Pathankot, August 7
With the Pathankot administration successfully implementing the ban on mining, nearly 3,000 people engaged in the business have been left without any work. The state government, following the onset of the rainy season, has imposed a complete ban on mining from July 1 to September 30.
To rub salt into the wounds of local contractors, miners from the neighbouring states of HP and J&K are taking undue advantage of the situation. Scores of trucks laden with sand and gravel are entering into the state every day, a development which is illegal in nature.
Flying squads formed
I have formed flying squads to check the menace of ‘out of state’ vehicles. Several check-posts are being established at routes used by HP and J&K vehicles. —Harbir Singh, Pathankot DC
On June 9, 2022, the Secretary (Mining and Geology) had issued a notification, asking the state government to set up check-posts at nearly 20 places to ensure the illegal transportation menace was curbed.
With excavation from river beds being banned following the monsoon, local mining contractors are selling only that material which they have stocked at their storage points.
Trucks enter Punjab through various points including Meelwan, Tipri Badi Khad, Bamiyal and Madhopur. “These vehicles evade paying taxes in HP and J&K and in Punjab too they do not pay their dues thus defrauding the exchequer of lakhs of rupees,” said a mining department official.
Sources say a majority of the 120 odd crushing units left in the business are thinking of winding up operations.
Vijay Passi, president, Pathankot Crushers Association, said the administration should wake up to the grim reality and should stop the trucks coming in from the neighbouring states.
Trucks enter Punjab through various points, including Meelwan, Tipri Badi Khad, Bamiyal and Madhopur. “The vehicles evade taxes in HP and J&K. In Punjab too, they do not pay their dues,” said an official.
A ninja (忍者?) or shinobi (忍び?) was a covert agent or mercenary in feudal Japan who specialized in unorthodox warfare. The functions of the ninja included espionage, sabotage, infiltration, and assassination, and open combat in certain situations…
Former HP CEO Leo Apotheker was ousted after 11 months in his role.
Jack Griffin, the former CEO of Time, Inc. after five months.
And Michael Woodford, former CEO of Olympus , was shown the door 3 weeks.
While each case in different, one fact remains the same: these CEOs didn’t manage their Board. Instead, they were blindsided. The Board behaved in a way the CEO hadn’t anticipated, he was considered non-crucial to the success of the company, and it was sayonara from there.
Boardroom Ninjas are becoming more prevalent. And they’re blindsiding CEOs more often.
The three most common reasons for Boardroom Blindsiding are:
1-CEO/Board conflict isn’t discovered and dealt with immediately.
2-Board members have differing agendas.
3-Board members provide varying value.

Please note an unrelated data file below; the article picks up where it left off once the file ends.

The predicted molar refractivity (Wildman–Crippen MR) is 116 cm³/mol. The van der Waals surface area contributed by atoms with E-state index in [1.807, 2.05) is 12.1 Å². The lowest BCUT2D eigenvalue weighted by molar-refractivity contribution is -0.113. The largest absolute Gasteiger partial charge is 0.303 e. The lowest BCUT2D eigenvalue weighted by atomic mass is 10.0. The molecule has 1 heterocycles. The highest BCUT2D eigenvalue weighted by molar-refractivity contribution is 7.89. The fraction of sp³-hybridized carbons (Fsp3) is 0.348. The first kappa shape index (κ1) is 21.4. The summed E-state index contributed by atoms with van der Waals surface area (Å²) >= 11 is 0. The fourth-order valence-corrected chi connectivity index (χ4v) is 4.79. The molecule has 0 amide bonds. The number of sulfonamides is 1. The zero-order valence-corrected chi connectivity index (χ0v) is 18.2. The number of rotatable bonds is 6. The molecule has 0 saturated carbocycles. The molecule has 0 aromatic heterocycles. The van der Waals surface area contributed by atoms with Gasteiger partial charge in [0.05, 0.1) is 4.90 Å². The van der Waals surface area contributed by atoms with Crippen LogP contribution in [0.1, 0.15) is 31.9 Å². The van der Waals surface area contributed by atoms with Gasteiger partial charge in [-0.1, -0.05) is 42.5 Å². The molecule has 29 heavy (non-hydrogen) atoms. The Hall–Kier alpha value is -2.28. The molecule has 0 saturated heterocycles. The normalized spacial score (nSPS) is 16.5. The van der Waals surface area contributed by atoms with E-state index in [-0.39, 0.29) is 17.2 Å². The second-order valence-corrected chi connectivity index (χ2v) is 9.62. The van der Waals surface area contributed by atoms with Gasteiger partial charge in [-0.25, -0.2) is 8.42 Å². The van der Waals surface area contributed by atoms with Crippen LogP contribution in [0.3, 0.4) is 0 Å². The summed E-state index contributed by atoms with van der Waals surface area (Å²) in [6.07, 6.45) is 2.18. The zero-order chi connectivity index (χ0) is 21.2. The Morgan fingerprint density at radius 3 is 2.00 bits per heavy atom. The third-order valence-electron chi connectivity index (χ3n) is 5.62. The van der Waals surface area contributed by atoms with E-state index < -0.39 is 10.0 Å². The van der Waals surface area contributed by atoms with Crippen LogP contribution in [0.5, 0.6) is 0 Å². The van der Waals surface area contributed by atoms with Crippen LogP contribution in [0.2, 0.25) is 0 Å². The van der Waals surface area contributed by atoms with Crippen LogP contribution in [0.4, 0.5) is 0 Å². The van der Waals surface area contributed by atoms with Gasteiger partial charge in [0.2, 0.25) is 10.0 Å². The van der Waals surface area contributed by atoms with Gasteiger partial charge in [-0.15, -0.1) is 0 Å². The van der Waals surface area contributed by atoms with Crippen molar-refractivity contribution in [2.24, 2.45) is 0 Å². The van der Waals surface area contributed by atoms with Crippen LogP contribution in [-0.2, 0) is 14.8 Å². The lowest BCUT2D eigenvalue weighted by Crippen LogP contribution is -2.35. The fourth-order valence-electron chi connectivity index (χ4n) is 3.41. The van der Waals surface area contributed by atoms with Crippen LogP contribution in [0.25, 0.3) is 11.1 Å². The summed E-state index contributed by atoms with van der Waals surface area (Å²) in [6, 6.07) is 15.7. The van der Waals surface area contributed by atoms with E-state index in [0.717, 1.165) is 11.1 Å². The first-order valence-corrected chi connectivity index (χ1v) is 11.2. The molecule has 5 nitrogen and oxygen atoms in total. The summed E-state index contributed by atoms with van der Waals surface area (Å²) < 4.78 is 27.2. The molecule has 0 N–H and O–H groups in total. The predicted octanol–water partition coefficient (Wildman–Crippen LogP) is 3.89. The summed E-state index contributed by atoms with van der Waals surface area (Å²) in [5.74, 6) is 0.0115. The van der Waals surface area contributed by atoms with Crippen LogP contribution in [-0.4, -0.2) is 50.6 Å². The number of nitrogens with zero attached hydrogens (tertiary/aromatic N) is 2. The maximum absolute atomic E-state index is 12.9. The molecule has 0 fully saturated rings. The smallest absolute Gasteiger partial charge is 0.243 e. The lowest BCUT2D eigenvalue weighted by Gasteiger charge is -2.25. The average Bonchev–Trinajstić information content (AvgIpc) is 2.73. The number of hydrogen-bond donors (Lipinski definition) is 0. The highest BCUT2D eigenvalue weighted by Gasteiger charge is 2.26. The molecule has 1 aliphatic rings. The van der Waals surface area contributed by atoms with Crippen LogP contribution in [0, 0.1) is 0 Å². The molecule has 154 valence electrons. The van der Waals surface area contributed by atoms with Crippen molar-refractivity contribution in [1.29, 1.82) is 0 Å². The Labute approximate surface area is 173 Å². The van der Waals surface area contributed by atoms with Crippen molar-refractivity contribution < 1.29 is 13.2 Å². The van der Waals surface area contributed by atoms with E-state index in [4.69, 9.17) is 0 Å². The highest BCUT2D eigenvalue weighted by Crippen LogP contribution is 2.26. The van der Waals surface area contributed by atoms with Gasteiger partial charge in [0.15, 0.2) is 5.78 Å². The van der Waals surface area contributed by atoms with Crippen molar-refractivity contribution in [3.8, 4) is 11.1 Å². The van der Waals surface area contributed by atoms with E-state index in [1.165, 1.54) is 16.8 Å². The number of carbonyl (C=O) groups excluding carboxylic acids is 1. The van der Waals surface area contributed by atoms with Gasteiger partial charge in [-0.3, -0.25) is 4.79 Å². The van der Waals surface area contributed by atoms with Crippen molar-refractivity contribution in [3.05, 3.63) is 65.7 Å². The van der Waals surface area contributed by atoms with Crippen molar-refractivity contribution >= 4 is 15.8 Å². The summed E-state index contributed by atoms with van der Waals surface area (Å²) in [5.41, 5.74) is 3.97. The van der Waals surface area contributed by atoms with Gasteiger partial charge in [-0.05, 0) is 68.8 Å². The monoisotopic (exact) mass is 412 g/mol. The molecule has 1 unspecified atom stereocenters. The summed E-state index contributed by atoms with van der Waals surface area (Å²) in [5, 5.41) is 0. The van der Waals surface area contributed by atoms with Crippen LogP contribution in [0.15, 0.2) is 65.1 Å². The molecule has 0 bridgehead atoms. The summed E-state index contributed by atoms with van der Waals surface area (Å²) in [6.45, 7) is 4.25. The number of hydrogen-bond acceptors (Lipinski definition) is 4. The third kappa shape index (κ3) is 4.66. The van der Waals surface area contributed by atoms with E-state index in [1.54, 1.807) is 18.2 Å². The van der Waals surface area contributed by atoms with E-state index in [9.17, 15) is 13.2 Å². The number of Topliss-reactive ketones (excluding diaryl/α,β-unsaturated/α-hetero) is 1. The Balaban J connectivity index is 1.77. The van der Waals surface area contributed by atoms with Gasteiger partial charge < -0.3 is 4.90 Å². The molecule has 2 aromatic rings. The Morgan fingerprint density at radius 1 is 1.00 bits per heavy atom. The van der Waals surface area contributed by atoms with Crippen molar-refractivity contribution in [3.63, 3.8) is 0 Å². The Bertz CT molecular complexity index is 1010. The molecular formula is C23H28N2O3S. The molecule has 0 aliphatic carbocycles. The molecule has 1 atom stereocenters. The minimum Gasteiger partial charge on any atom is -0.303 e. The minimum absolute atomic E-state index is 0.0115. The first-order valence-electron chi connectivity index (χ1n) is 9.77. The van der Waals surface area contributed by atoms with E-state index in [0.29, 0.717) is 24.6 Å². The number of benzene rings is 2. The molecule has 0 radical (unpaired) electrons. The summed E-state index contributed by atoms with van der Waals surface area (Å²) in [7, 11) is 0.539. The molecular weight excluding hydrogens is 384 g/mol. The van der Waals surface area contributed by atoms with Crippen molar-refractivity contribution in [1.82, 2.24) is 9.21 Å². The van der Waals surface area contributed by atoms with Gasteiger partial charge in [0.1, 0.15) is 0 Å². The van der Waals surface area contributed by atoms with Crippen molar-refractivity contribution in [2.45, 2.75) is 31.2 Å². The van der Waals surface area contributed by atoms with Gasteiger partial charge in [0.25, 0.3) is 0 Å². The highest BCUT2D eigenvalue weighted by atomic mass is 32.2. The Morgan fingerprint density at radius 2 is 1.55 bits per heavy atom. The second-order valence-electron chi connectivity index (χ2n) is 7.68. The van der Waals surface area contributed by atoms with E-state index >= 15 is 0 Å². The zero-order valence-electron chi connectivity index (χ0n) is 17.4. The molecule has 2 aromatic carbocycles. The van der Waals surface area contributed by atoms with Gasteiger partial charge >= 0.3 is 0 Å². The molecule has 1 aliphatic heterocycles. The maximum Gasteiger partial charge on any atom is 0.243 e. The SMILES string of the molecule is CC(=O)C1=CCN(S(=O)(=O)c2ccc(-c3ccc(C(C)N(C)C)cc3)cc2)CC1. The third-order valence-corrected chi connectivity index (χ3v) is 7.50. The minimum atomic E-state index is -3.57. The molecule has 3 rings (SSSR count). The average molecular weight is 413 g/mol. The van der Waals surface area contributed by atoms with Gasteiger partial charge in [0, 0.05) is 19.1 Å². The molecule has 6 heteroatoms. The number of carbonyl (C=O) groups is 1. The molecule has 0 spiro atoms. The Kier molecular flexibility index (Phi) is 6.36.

Yes, as the CEO you report to the Board. And you can manage Boardroom Ninjas efficiently and effectively by becoming a Boardroom Samurai.
Their covert methods of waging war contrasted the ninja with the samurai, who observed strict rules about honor and combat.
Ninja bad. Samurai good. Ok, let’s move on.
Know Your Ninjas
A ninja succeeds because they are efficient, effective, and unseen. You’ll do the same, yet you’ll use candor to be so upfront and visible that the result will either be disarming while building trust and respect. Boardroom Ninjas are sneaky and destructive. Boardroom Samurais are transparent, ask the tough questions, and continuously monitor progress.
First, ask the following questions of each Board member in a private one-on-one meeting (not as a group).
1) What is most important for the company over the next 2 years: ensuring long term profitability or increasing short term revenue growth?
2) What sacrifices should we make now to [based on the answer above: ensure long term profitability/increase short term growth]?
3) Are you getting the info you need at Board meetings to help us increase shareholder value and guide the company’s growth? If not, what would you additional info would you like to receive?
4) How specifically would you like to see me grow as a leader?
5) How specifically would you like to see our key executives grow as leaders?
6) What should our top 3 priorities be this quarter? This year? Next year?
From the above you’ll learn:
Prevent Or Neutralize Attack
Connect with the leader. Every Board has a tribal leader, and it may be someone not in the Chairman or Lead Director role. Who is the leader of your Board? If you have a potential executive exit, or are considering a new key strategy or alliance, let them know first. Then ask their advice. This engages their ego and emotions.
When you engage someone’s ego and emotions two terrific benefits result: first, they want to be the wise advice giver, so they’ll tell you what they’d do were they in your shoes, and second, they will be invested in your following their advice. Ask their help in implementing their advice and check in with them on your progress.
Check in twice annually. If you check in with your Board members twice annually (see Know Your Ninjas above) you’ll significantly reduce the chances of Boardroom Blindsiding. Then follow up so they see progress.